Norman Maier was an experimental psychologist at the University of Michigan. In 1931, he was interested in exploring how people solve problems and came up with a puzzle which has become known as the “two cord puzzle”.
He attached two cords to the ceiling of his lab and asked people to come up with ways to tie the two ends together. The two cords were placed just far enough apart that, while holding on to one cord, you couldn’t reach the other cord (it wouldn’t be much of a puzzle otherwise!). Some objects were placed around the room – such as extension cords, poles, clamps, and weights – and participants could use any of these items to help them solve his puzzle.
While most people worked out quickly that attaching an extension cord to one of the cords would solve the problem, as would using a pole, these obvious answers didn’t satisfy Maier – he was looking for a different, simple and elegant solution. He would keep asking the participants to come up with new solutions, doing this until they ran out of new ideas.
The elegant solution Maier was looking for was to attach a weight to one of the cords and set it swinging. Then you grab the other rope and can reach the swinging rope when it comes towards you. Very few participants worked out this solution – until they were given a seemingly accidental clue.
Throughout the experiment Maier would wander around the lab until, when people had run out of ideas, he would apparently accidentally brush against one of the ropes and set it swinging. Within a minute of this apparently accidental clue, most people would then come up with the solution.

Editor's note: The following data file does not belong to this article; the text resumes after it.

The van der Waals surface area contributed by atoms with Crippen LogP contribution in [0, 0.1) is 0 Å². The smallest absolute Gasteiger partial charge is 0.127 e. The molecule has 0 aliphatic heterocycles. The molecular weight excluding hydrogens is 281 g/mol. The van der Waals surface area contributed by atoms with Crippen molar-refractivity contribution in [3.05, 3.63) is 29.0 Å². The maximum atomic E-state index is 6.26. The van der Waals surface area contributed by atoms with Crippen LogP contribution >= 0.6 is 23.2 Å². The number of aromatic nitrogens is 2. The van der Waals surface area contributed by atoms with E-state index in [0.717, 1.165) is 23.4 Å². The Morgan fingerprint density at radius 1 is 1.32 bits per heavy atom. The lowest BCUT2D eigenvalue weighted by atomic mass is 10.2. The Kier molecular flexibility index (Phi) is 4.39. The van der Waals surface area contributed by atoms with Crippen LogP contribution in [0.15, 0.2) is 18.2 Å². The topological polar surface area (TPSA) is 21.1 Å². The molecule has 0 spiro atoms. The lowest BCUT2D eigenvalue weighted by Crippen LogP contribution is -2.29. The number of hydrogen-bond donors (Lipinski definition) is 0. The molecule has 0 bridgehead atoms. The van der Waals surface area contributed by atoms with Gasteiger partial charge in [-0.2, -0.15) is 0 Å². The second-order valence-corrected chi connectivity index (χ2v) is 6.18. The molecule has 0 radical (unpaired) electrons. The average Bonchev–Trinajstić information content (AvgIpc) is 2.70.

This experiment shows how easily we can be primed with a solution to a problem – without even realizing it. When the participants in Maier’s experiment were asked afterwards, only one-third of them realized they’d been given a massive clue by him setting one of the ropes swinging. The remainder had stories about how they came to the solution for themselves and, while these stories might have been representative of their conscious experience, they were clearly not the real reason why they solved the problem.
This story got me thinking about testing and, in particular, heuristics. I see heuristics as being these clues to help us as testers find problems in the products we’re testing. While they are not unconscious or accidental when used, experienced practitioners who’ve been using heuristics (and constantly developing their own new ones) over time probably get to the point where their use does become unconscious (“unconscious competence”).
I’m sure you’ve had that feeling where you look at a feature or product and you just know there’s a bug? Maybe that’s a heuristic gently brushing against the product and handing you a clue.
For more about heuristics and their power in testing, try these resources:
- Heuristic Test Strategy Model (James Bach)
- Test Heuristics Cheat Sheet (Elisabeth Hendrickson)
- Michael Bolton’s blog posts on heuristics
- James Bach’s blog posts on heuristics
(I came across Maier’s two cord puzzle while reading Blink by Malcolm Gladwell. This is a great book with lots of testing takeaways, maybe more blog posts to come when I finish reading it.)
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